Nowhere is the feeling more divorced from the reality, than in the waves. “I’m sure I got higher than that!” “Is that as far forward as I got?” are common laments from performers reliving the action. The man in the pic below, Andy Page, is great to work with in the waves because he’s incredibly fit, is out there all day, wildly enthusiastic and is a proper radiologist and so loves a bit of analysis. His first comment looking at the pic below was “I’m leaning back … I’ve got to get more rail in the water.” Spot on – both in the bottom and top turns. On the following day, that’s exactly what he did.

video 05
// Above Top It’s a great pic – Andy is absolutely in position A1 on the wave but he’s turning 100% off the tail and just using the back foot, which is almost excusable since he’s on quite a big board – but without prompting he worked out he had to project more forward.
video 06
// Above Below In a lot riding situations you can gauge progress just by how much rail you lay in the water.

It’s very easy to film tacks and upwind moves in general because they happen within a short space (Whitey’s gybes though have been known to pass through 3 counties). They’re great for video and stills because they reveal so much about your general sailing and the way you balance. Here are 4 things to analyse.

The Head. You should tack and gybe without ever looking at the mast. The moment you turn the head to eyeball the rig, is when the tack stops and plops.

Rig distance. Check the space between body and rig. The moment it closes (rig hugging) is the moment you get blocked.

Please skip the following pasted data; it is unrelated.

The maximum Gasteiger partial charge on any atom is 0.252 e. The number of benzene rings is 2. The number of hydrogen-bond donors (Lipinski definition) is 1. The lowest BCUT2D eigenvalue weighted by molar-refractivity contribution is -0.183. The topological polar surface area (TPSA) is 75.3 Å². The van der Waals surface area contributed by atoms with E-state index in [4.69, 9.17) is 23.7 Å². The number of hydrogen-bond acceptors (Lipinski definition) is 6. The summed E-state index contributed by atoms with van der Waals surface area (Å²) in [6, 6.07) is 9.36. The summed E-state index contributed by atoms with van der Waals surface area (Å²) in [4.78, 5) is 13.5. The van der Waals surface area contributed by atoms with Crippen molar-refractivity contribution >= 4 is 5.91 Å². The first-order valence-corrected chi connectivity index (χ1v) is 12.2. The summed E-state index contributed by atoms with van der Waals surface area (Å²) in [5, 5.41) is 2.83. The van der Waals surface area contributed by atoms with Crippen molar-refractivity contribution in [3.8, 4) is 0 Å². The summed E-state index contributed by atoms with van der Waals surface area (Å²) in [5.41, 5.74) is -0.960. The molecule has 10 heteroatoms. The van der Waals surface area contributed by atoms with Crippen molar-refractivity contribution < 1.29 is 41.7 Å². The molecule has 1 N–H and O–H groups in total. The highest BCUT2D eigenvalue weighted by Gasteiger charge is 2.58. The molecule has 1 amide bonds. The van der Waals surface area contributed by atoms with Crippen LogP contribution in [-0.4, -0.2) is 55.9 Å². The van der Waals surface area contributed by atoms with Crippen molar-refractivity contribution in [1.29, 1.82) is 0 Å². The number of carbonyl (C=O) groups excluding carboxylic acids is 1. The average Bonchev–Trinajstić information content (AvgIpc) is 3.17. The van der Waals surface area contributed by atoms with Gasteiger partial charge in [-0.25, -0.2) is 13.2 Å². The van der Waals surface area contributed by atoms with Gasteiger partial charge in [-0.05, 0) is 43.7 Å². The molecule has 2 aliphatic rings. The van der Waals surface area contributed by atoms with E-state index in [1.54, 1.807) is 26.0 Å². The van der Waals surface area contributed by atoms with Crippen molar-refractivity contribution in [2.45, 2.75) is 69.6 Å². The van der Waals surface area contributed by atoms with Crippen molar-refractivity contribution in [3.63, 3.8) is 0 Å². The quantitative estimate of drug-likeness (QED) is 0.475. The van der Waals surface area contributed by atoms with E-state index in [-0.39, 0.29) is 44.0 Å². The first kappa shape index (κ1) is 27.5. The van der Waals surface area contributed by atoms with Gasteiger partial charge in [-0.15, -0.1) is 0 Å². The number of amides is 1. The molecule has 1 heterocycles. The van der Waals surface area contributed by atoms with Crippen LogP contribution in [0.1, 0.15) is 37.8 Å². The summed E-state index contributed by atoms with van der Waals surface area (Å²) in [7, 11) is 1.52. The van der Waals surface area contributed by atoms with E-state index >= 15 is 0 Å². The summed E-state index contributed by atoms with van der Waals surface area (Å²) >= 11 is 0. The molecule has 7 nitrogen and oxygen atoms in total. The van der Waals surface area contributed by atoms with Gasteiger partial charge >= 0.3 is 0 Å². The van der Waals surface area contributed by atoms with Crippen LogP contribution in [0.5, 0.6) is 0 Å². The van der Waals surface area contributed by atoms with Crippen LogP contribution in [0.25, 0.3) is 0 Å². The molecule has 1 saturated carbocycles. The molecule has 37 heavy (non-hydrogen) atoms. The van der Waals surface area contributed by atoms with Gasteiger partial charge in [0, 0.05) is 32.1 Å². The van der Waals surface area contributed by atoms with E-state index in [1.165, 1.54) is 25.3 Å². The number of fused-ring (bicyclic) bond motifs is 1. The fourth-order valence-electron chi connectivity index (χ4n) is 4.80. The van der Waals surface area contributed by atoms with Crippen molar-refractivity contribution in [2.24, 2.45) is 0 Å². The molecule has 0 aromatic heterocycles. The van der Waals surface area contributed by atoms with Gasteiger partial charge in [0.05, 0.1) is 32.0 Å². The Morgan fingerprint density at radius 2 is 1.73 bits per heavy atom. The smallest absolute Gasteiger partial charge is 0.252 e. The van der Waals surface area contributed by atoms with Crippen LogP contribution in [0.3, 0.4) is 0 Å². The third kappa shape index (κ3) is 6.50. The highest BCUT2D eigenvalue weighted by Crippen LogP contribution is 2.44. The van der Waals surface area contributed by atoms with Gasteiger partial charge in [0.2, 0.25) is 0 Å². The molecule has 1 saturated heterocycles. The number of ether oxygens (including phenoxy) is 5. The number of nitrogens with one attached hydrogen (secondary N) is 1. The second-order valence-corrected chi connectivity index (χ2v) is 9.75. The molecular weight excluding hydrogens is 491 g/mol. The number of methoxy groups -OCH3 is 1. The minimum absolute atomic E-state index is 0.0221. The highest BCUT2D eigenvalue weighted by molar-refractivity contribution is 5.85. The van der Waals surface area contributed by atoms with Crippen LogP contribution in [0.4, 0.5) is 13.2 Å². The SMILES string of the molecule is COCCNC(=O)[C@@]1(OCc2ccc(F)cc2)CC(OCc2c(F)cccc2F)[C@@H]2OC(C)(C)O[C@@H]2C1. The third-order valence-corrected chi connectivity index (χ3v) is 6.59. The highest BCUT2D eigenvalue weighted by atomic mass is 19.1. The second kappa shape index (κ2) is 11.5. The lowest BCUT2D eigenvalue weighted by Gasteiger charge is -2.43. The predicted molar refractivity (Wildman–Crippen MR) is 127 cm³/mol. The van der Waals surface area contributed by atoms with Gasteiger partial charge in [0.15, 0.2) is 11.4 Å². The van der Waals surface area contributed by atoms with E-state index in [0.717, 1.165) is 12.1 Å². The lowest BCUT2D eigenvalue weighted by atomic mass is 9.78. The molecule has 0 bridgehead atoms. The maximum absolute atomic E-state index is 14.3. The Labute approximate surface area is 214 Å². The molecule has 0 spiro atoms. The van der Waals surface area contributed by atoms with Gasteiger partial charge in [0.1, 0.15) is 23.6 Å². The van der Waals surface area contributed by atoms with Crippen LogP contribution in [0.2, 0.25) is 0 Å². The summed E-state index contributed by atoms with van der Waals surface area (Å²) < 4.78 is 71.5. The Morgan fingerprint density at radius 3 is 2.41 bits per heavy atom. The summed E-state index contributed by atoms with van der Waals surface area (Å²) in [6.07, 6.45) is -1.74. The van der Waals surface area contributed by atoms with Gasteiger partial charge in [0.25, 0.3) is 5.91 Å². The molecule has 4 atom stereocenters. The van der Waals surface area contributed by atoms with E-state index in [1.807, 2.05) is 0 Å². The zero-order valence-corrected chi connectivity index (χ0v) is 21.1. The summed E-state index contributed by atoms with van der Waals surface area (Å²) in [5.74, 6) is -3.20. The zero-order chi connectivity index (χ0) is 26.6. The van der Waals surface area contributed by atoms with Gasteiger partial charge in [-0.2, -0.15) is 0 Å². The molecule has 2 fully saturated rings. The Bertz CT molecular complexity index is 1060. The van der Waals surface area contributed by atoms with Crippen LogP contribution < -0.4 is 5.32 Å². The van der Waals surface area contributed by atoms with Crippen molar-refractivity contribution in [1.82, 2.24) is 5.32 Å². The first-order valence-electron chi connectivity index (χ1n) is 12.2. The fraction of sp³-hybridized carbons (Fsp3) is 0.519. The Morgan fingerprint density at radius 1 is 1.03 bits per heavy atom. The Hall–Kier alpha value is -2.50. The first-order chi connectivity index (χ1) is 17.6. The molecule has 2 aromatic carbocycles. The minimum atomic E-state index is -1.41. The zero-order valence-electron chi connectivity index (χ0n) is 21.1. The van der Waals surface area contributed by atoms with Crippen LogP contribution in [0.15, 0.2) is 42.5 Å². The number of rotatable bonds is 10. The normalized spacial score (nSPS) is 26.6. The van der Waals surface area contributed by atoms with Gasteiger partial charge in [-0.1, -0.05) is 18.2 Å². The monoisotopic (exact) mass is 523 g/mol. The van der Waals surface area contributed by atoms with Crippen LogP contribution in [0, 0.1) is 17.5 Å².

The trigger. So often the first move you make sets the tone – not good if it’s a wrong one. I have in front of me a sequence taken from a clinic last week of a bloke desperate to crack the short board tack. What the video reveals so plainly is that he starts it by moving his front foot downwind off the centre-line, which immediately destabilises the board. He had NO idea he was doing it. When he moved both feet simultaneously the problem was solved.

Body shape. During the tack itself you should be rotating as if on dry land with shoulders and hips directly over the feet. What the video reveals so plainly is the little biomechanical sins such as pecking at the waist, reaching for the rig and generally trying to balance with the upper body rather than from the feet.

I don’t have the figures but I’m guessing 50% of planing windsurfers own a GoPro or similar rugged point of view camera. I’ve mentioned in this magazine before, how mind numbingly dull the footage can be – but used well it’s an incredible self-coaching tool. Some angles are a lot better than others. The mast mount looking down shows you all you need to know about body and foot positions in the gybe. And the back harness mount (K4 fins) tells just what you’re doing with the rig on entry. On the head or helmet I find it’s most useful for filming someone else, although because of the wide angle, you do have to be worryingly close for it to be useful.

video 07